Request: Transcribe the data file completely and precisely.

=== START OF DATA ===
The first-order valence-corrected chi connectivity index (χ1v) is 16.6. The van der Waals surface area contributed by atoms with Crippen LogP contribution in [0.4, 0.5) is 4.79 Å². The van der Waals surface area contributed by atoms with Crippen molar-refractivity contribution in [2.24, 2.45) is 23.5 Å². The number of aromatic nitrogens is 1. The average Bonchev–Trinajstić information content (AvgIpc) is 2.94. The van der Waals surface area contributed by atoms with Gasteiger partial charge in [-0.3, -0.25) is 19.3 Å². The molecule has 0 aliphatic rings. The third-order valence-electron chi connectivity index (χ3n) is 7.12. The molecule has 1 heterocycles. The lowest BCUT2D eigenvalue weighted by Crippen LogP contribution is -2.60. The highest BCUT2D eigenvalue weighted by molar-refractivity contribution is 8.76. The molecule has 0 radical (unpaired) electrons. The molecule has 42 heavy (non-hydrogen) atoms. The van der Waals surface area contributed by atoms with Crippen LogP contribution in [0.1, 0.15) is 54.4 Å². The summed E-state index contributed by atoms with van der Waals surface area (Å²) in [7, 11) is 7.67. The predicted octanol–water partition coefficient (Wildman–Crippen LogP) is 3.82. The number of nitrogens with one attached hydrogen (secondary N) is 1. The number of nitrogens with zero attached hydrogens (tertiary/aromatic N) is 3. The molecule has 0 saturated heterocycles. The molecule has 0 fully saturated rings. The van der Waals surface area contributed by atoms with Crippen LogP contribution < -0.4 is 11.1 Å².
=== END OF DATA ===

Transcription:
The first-order valence-corrected chi connectivity index (χ1v) is 16.6. The van der Waals surface area contributed by atoms with Crippen LogP contribution in [0.4, 0.5) is 4.79 Å². The van der Waals surface area contributed by atoms with Crippen molar-refractivity contribution in [2.24, 2.45) is 23.5 Å². The number of aromatic nitrogens is 1. The average Bonchev–Trinajstić information content (AvgIpc) is 2.94. The van der Waals surface area contributed by atoms with Gasteiger partial charge in [-0.3, -0.25) is 19.3 Å². The molecule has 0 aliphatic rings. The third-order valence-electron chi connectivity index (χ3n) is 7.12. The molecule has 1 heterocycles. The lowest BCUT2D eigenvalue weighted by Crippen LogP contribution is -2.60. The highest BCUT2D eigenvalue weighted by molar-refractivity contribution is 8.76. The molecule has 0 radical (unpaired) electrons. The molecule has 42 heavy (non-hydrogen) atoms. The van der Waals surface area contributed by atoms with Crippen LogP contribution in [0.1, 0.15) is 54.4 Å². The summed E-state index contributed by atoms with van der Waals surface area (Å²) in [7, 11) is 7.67. The predicted octanol–water partition coefficient (Wildman–Crippen LogP) is 3.82. The number of nitrogens with one attached hydrogen (secondary N) is 1. The number of nitrogens with zero attached hydrogens (tertiary/aromatic N) is 3. The molecule has 0 saturated heterocycles. The molecule has 0 fully saturated rings. The van der Waals surface area contributed by atoms with Crippen LogP contribution < -0.4 is 11.1 Å².